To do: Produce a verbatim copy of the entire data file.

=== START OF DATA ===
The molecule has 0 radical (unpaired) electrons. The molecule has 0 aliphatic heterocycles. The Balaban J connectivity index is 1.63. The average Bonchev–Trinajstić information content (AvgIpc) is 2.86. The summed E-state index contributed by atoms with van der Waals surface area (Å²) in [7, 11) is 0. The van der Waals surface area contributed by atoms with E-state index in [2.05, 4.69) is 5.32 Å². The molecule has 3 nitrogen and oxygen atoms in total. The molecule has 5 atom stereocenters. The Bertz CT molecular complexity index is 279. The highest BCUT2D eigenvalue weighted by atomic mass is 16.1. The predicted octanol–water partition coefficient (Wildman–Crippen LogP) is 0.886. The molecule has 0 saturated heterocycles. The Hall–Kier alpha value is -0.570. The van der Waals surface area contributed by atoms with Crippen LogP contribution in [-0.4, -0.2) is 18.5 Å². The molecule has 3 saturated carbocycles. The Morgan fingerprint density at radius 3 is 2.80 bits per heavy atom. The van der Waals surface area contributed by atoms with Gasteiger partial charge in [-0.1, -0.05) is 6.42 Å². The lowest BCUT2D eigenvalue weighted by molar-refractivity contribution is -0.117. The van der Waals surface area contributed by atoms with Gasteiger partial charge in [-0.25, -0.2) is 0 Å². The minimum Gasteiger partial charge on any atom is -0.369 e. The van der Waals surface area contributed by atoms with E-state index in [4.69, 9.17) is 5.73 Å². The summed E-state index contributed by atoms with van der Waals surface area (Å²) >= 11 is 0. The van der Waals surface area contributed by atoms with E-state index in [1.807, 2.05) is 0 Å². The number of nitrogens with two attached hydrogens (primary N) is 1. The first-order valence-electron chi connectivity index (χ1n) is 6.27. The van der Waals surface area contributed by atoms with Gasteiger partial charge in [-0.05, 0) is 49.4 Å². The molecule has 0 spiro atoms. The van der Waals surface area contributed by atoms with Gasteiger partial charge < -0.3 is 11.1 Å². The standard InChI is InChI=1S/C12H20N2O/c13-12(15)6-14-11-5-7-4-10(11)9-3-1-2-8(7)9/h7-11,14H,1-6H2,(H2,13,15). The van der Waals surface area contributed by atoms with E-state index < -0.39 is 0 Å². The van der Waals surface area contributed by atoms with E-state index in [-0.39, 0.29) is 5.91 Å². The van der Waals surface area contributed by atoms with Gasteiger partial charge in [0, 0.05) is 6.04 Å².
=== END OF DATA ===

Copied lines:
The molecule has 0 radical (unpaired) electrons. The molecule has 0 aliphatic heterocycles. The Balaban J connectivity index is 1.63. The average Bonchev–Trinajstić information content (AvgIpc) is 2.86. The summed E-state index contributed by atoms with van der Waals surface area (Å²) in [7, 11) is 0. The van der Waals surface area contributed by atoms with E-state index in [2.05, 4.69) is 5.32 Å². The molecule has 3 nitrogen and oxygen atoms in total. The molecule has 5 atom stereocenters. The Bertz CT molecular complexity index is 279. The highest BCUT2D eigenvalue weighted by atomic mass is 16.1. The predicted octanol–water partition coefficient (Wildman–Crippen LogP) is 0.886. The molecule has 0 saturated heterocycles. The Hall–Kier alpha value is -0.570. The van der Waals surface area contributed by atoms with Crippen LogP contribution in [-0.4, -0.2) is 18.5 Å². The molecule has 3 saturated carbocycles. The Morgan fingerprint density at radius 3 is 2.80 bits per heavy atom. The van der Waals surface area contributed by atoms with Gasteiger partial charge in [-0.1, -0.05) is 6.42 Å². The lowest BCUT2D eigenvalue weighted by molar-refractivity contribution is -0.117. The van der Waals surface area contributed by atoms with Gasteiger partial charge in [-0.25, -0.2) is 0 Å². The minimum Gasteiger partial charge on any atom is -0.369 e. The van der Waals surface area contributed by atoms with E-state index in [4.69, 9.17) is 5.73 Å². The summed E-state index contributed by atoms with van der Waals surface area (Å²) >= 11 is 0. The van der Waals surface area contributed by atoms with E-state index in [1.807, 2.05) is 0 Å². The number of nitrogens with two attached hydrogens (primary N) is 1. The first-order valence-electron chi connectivity index (χ1n) is 6.27. The van der Waals surface area contributed by atoms with Gasteiger partial charge in [-0.05, 0) is 49.4 Å². The molecule has 0 spiro atoms. The van der Waals surface area contributed by atoms with Gasteiger partial charge < -0.3 is 11.1 Å². The standard InChI is InChI=1S/C12H20N2O/c13-12(15)6-14-11-5-7-4-10(11)9-3-1-2-8(7)9/h7-11,14H,1-6H2,(H2,13,15). The van der Waals surface area contributed by atoms with E-state index < -0.39 is 0 Å². The van der Waals surface area contributed by atoms with E-state index in [-0.39, 0.29) is 5.91 Å². The van der Waals surface area contributed by atoms with Gasteiger partial charge in [0, 0.05) is 6.04 Å².